For the Nepali people she is sitting, thinking
Of what it must be when land turns to water,
Rolling waves shrugging off millions of hand-laid bricks.
This is impossible to grasp, yet many have lived it,
Here and in many places, many times.
Even she has felt it, feared it, wondered at it, but
Never like that. All her people have died old.
Eating her hot soup, sitting in her chair, she mouths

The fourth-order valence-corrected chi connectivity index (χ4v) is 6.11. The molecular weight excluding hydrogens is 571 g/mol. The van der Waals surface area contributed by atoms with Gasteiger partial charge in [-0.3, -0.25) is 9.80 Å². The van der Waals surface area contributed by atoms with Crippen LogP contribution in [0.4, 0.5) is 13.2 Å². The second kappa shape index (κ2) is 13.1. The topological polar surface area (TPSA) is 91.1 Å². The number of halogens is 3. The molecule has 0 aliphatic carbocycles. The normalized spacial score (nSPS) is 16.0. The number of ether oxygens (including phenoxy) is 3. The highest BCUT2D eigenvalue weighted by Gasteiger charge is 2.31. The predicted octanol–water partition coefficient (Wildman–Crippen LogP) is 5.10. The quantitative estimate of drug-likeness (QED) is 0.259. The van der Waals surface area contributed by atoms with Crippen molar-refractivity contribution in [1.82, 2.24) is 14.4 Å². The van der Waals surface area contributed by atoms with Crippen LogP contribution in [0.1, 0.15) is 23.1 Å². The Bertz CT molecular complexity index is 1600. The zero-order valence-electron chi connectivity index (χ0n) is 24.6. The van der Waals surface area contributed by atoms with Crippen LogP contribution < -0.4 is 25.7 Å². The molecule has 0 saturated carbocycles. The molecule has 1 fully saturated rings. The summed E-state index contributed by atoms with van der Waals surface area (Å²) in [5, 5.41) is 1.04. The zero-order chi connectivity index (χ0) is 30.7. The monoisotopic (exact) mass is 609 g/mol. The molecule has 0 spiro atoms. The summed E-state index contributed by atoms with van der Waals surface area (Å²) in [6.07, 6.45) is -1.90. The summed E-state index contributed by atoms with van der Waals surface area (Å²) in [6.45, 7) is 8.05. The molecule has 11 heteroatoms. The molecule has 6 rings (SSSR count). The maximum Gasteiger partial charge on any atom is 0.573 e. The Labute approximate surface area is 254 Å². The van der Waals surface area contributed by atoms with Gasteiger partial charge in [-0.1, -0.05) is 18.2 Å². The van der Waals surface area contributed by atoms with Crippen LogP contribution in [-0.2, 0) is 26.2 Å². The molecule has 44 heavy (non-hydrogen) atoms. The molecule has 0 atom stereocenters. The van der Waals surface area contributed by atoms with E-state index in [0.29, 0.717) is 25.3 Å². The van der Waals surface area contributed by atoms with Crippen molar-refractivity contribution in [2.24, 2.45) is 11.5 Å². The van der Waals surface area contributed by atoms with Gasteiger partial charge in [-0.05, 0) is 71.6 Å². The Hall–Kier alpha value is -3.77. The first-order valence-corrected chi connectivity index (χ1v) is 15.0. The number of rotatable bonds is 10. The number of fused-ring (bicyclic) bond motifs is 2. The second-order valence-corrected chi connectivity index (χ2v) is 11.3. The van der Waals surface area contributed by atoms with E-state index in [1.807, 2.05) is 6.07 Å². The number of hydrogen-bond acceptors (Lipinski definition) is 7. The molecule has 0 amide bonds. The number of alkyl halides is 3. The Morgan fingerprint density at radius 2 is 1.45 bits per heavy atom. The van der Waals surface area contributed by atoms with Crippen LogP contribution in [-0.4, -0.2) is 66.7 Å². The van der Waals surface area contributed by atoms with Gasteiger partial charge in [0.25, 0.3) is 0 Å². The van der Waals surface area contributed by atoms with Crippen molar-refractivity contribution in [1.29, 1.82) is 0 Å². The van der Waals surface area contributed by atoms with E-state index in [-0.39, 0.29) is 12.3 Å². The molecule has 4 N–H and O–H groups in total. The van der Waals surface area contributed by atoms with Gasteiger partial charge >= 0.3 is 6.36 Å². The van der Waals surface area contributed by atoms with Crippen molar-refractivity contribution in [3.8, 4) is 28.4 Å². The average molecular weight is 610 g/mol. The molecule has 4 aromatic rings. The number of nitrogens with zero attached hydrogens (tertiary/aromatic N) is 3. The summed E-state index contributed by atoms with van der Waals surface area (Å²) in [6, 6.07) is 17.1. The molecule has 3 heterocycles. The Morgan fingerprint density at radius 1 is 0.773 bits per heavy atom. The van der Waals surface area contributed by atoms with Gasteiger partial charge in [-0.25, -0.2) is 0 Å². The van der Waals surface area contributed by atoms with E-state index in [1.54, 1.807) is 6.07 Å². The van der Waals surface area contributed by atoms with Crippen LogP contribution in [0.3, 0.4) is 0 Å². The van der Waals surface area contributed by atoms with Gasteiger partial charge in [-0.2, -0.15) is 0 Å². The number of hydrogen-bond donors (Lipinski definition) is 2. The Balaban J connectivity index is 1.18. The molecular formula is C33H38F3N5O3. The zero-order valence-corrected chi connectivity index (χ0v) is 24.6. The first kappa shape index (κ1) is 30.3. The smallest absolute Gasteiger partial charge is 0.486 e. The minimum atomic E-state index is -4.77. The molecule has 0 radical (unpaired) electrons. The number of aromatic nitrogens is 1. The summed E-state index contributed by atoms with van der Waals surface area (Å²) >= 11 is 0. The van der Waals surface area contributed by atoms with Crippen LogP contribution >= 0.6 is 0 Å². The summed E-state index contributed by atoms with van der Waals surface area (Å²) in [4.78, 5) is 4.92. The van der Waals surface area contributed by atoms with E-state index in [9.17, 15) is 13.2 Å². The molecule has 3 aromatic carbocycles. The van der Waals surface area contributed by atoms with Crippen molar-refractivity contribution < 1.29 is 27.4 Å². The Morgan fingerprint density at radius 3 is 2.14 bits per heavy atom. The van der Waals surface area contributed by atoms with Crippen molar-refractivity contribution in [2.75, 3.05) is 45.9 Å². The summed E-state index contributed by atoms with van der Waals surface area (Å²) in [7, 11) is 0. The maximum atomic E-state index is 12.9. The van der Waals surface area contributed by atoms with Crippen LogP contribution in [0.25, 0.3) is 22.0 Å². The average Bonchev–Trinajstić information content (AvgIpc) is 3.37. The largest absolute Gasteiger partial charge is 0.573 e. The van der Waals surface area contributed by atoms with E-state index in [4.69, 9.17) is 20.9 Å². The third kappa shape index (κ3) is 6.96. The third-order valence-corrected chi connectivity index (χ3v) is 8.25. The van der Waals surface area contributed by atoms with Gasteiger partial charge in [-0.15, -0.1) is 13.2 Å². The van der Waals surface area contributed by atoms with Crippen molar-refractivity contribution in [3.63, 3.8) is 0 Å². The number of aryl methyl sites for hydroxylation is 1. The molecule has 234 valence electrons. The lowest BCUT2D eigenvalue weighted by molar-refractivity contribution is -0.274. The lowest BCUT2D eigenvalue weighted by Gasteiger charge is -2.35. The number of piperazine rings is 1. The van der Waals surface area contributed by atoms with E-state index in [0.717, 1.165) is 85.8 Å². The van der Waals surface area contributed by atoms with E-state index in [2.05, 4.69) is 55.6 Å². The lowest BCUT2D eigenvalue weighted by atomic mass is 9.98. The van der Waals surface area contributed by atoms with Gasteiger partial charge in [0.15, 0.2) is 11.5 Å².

Prayers she knows are empty, vaguely knowing
Alms are the thing she'd want if she were in
Like case. Where to send? Bureaucrats pilfer with
Impunity, and pallets of tarps lie still on tarmac.
Perhaps she knows a man here, or woman there,
Eking out space amid the piles that were their homes,
Or digging up smashed rice bags to cook for strangers.
Perhaps she could send them something. She won't
Lie; it's not easy for her to talk to banks -- makes mistakes.
Even so, it's now or never to learn to do one thing.